Fernando Alonso: What are the problems facing the double world champion?

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Fernando Alonso: What are the problems facing the double world champion?

Fernando Alonso: What are the problems facing the double world champion?: The plight of the double world champion, who some still consider the best driver in the world, was illustrated perfectly over the course of the Belgian Grand Prix weekend – both on track and off.

On the circuit, there was evidence of the best and worst of this complex man. Off it, the McLaren driver’s future was one of the key topics.

Essentially, Alonso has found himself in an awkward catch-22 situation, the core of the issue being whether the 36-year-old will even be in Formula 1 next year.

He has lost faith in engine supplier Honda – as the Japanese company’s F1 boss told – but if the team are still using their engines next year, his other options appear limited in the extreme.

McLaren are trying to get out of their Honda contract but are finding it difficult to do so.

“We will see what happens in the next couple of weeks,” Alonso said after Sunday’s race.

“I am happy with the team. We are having difficult seasons in the last three years but McLaren is one of the best teams in the world. I would be happy to keep working with them but we need to see how things evolve in the next couple of weeks.”

Over three days of track action, the Belgian Grand Prix provided a perfect microcosm of the situation in which Alonso and McLaren find themselves.

Their other driver, Stoffel Vandoorne, was hit with 55 places of grid penalties over the weekend for using far beyond the permitted number of engine parts this season.

The first half of the penalty came when an upgraded engine was fitted before the weekend, the second half when that engine developed a problem on Friday and had to be replaced.

Alonso, meanwhile, was surprisingly competitive – in relative terms – at Spa, which is behind only Monza in terms of the influence of engine power on lap time.

He was contending for a position in the top-10 qualifying shootout – thanks to help from ‘tows’ from Vandoorne to minimise the Honda’s deficit on the straights – and would have got it had he not suffered a bizarre engine-related issue on his final run in the second knockout session.

The Honda failed to deploy its hybrid power boost after the fast Pouhon double left-hander because of a programming error in the electronics.

On that lap, Alonso took Pouhon flat out for the first time – something the Ferrari drivers managed but the Mercedes and Red Bull drivers did not, albeit all of them arriving at the corner faster. The problem was the Honda electronics were judging track position – and therefore where to deploy electrical energy – partly by throttle action. As Alonso had not lifted the accelerator, the system did not realise he had taken the corner so did not deploy after it.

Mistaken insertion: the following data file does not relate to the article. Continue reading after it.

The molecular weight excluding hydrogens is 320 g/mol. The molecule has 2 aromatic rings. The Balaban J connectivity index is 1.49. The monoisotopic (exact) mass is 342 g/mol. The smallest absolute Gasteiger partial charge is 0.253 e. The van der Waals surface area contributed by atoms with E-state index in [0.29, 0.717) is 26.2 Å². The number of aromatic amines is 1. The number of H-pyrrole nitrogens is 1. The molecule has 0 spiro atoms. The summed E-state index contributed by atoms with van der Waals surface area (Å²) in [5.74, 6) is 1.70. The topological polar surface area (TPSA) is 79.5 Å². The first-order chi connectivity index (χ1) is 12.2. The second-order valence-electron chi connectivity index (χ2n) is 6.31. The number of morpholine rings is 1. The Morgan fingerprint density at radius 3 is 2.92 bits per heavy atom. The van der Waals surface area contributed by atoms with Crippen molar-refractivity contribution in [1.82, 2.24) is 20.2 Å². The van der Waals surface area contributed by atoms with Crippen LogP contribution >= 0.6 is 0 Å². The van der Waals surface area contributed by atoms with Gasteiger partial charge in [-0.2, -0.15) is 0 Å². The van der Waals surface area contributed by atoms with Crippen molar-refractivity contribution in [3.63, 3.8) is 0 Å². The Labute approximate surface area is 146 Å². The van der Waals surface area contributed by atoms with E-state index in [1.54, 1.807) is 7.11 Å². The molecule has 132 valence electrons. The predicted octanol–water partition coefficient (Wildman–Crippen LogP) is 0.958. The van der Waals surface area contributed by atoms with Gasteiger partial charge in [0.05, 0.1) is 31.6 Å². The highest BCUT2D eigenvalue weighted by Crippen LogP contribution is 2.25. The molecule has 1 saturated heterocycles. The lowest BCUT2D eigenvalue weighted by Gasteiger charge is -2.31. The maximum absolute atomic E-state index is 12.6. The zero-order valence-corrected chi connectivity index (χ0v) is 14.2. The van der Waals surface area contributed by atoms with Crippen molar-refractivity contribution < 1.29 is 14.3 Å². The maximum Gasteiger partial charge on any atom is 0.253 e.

In the circumstances, his anguished cries of “no power, no power” were understandable.

For the race, Alonso was promoted to 10th on the grid by a five-place penalty for Renault’s Jolyon Palmer, and made one of his trademark brilliant starts to be seventh on the first lap.

Then the inevitable happened – he started to be picked off on the straight by other cars with much more power than his Honda, which sources say is about 80bhp down on a customer Mercedes engine.

This led to a series of grumpy radio messages from Alonso, as he allowed his frustration to show.

By lap 24, he was down to 12th, out of the points and with no prospect of scoring any. He asked if any rain was on the horizon to give him hope, was told no, and a lap later reported an engine problem and pulled into the pits to retire.

Honda says it has found no evidence of any problems on the data. McLaren are not commenting beyond what they said on Sunday – that Alonso retired because he felt an engine problem.

Some believe he ‘parked it’ – retired a healthy car. This is normally a cardinal sin in F1, where everyone’s default position is the driver races as hard as he can until such time as he can no longer, either because the race finishes, he crashes or the car develops a problem.

If he did, it may not be the first time this season – some believe he did the same with a couple of laps to go in Bahrain in April, when he was similarly out of the points after a frustrating race.

Alonso denied this, and will almost certainly do the same if he is asked about Spa. So people are left to draw their own conclusions.

Whether Alonso did or did not ‘park it’, it has not changed McLaren’s desire to keep him in 2018. They continue to refer to persuading Alonso to stay as a “priority”.

As such, it seems that whether what happened in Belgium was restricted to a few mardy radio messages, or whether Alonso stopped racing out of sheer frustration and anger, McLaren are regarding it as a reflection of where he is at.

If that sounds surprising, it’s perhaps because McLaren are in the same place. After three years of terrible performance and awful reliability, the team’s leaders are at their wits’ end with Honda.

Again, they are not commenting directly on the issue publicly, but their attitude to the engine they would -like to use next year can best be summed up as ABH – anyone but Honda.

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